liamate. Her heavy dark braids bound with beads hung over her shoulders. Her
dark eyes were intent on her work. Her tiny moccasined feet peeped from be-
neath the beaded fringe of her garment, and her slender brown hands worked
busily among the willow twigs.
Very still it Was,-not a sound, save the droning of the bees, and the chirp of
the crickets. Suddenly Winona ceased working and appeared to be listening in-
tently. Then, in the distance, the sharp clatter of horses hoofs rang out, and a
moment later a buckboard white with dust, drew up at her side. The Indian driver
spoke a few gutteral words to her. She answered in clear even tones, though her
brown cheeks flushed uncomfortably, and her heart beat unusually fast, at the
shifty but admiring gaze of the white stranger. -
Such was the first meeting of George Haskings, gentleman adventurer, and
Winona the Winsome, Belle of Williamate.
Another golden Indian summer had lied, and winter was at hand. For one long,
happy year Winona had been the wife of George Haskings. But within the last
few weeks a strange, undefinable pain. a gnawing elusive something had crept
into her heart, caused, as she instinctively knew, by the fact that she and her hus-
band were growing further apart. Was the gentleman adventurer tiring of the
simple Indian maid?
Almost unconsciously her gaze wandered to her child, Little George-his fath-
Page 14 text:
A big snow-covered log loomed up before her, offering a resting-place at its
side. With a tired sigh she sank into the wsnow, clasping the child close, as though
she would impart to it the warmth of her body. The babe awoke, stroked its
mother's face tenderly with its tiny hand, and settled back into its nest.
They found 'them there, half covered by fallen snow, the babe clasped close in
the mother's arms, its tiny blue lips close against her cheek.
One man in the party, choking back a sob, turned abruptly away. He alone
could have explained the tragedy, but he did not.
Blindly he made his way back to Arcata. And the next day George Haskings,
gentleman adventurer, left for parts unknown.
AN INDIAN TRAGEDY
On the brow of the Trinity a man stood solhouetted against the western skyg
a tall bronze figure, lithe and muscular, glistening with oil and paint, and be-
decked with beads. ln one hand he held a repeating rifle. The other was tightly
clenched by his side. His strong brown face was seared with pain. His eyes.
brightly alert, held at times a look pathetic in its sadness. but oftener they gleamed
with a baleful fire.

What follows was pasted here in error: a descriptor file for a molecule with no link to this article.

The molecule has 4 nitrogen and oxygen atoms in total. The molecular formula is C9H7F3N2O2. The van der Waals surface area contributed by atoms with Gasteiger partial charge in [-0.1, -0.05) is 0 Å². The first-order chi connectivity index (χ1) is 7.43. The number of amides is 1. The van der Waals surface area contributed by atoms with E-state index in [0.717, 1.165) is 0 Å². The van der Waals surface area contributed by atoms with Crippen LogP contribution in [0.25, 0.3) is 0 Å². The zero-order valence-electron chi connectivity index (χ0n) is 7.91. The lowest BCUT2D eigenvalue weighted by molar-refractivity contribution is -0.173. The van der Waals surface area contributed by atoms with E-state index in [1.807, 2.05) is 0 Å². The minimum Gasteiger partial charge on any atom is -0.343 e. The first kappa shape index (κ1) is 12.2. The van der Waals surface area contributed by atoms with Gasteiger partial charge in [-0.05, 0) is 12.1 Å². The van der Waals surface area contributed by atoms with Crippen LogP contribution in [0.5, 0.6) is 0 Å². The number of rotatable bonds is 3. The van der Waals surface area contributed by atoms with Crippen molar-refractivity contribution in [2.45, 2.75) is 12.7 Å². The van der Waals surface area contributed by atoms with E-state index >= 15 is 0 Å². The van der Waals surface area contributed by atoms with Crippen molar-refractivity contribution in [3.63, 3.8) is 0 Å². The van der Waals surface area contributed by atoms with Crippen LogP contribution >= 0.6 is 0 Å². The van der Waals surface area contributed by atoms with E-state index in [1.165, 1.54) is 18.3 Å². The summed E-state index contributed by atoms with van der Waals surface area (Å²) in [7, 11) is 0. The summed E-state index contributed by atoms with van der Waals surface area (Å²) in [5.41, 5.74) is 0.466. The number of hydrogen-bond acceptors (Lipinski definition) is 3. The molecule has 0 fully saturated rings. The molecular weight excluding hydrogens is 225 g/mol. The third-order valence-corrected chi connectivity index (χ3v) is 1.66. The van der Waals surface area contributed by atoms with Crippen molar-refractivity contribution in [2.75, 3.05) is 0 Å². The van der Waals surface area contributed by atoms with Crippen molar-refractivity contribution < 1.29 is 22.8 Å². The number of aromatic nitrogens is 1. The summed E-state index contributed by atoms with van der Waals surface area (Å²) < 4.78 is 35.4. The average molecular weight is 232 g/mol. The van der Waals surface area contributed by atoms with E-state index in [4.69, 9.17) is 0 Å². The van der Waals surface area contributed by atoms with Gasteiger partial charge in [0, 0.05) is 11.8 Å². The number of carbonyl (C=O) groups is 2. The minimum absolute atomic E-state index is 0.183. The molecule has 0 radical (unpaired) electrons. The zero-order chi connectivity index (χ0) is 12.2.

For Walama, chief of the Chocatins. outcast and fugitive, had at last reached
the end of his rope. And he realized the fact.
His enemies the Pale-faces, guided by Indian spies, were surrounding him.
He could flee no further. Before him raged a majestic mountain torrent, which
fell a frothing, foaming mass, sheer down over the edge of the precipice. Behind
him, unseen but seeing,'crouched his pursuers.
Walania experienced no fear as he stood there, straight and silent-a fine target
for any rifleman. He knew that they were trying to capture him alive-that they
might the better torment and persecute him. He would not be shot but as a
last resort. '
Deep down in his heart a plan formed. which soon became a fixed resolve.
Strong and brave, death held no fear for him. 'The thought of it caused neither
heart nor pulse to beat the faster.
Dispassionately, he reviewed the past. Scarcely a week ago, young, hopeful,
the idol of his people, he had been happy. But now-
His quick ears detected the crackling of brush a short distance away. But
he did not move. Again came the crackling of a twig, this time nearer.
Walama with a quick gesture threw his arms toward heaven. Then, still tight-
ly grasping his rifle, with a war-cry whose martial strains echoed over the moun-
tains, he plunged headlong into the torrent.
A cry of surprise and horror broke from his pursuers. With one accord they
rushed to the precipice. Nothing could be seen. The turbulent stream, gleaming
and flashing in the sun's rays, rushed onward. Once, far down below, a black
speck appeared for a moment, but it quickly disappeared- The deep roar of
falling water, like a solemn requiem alone broke the silence.
Walama, Chief of the Chocatins, had been gathered home to his fathers.
' VERNA HANSON.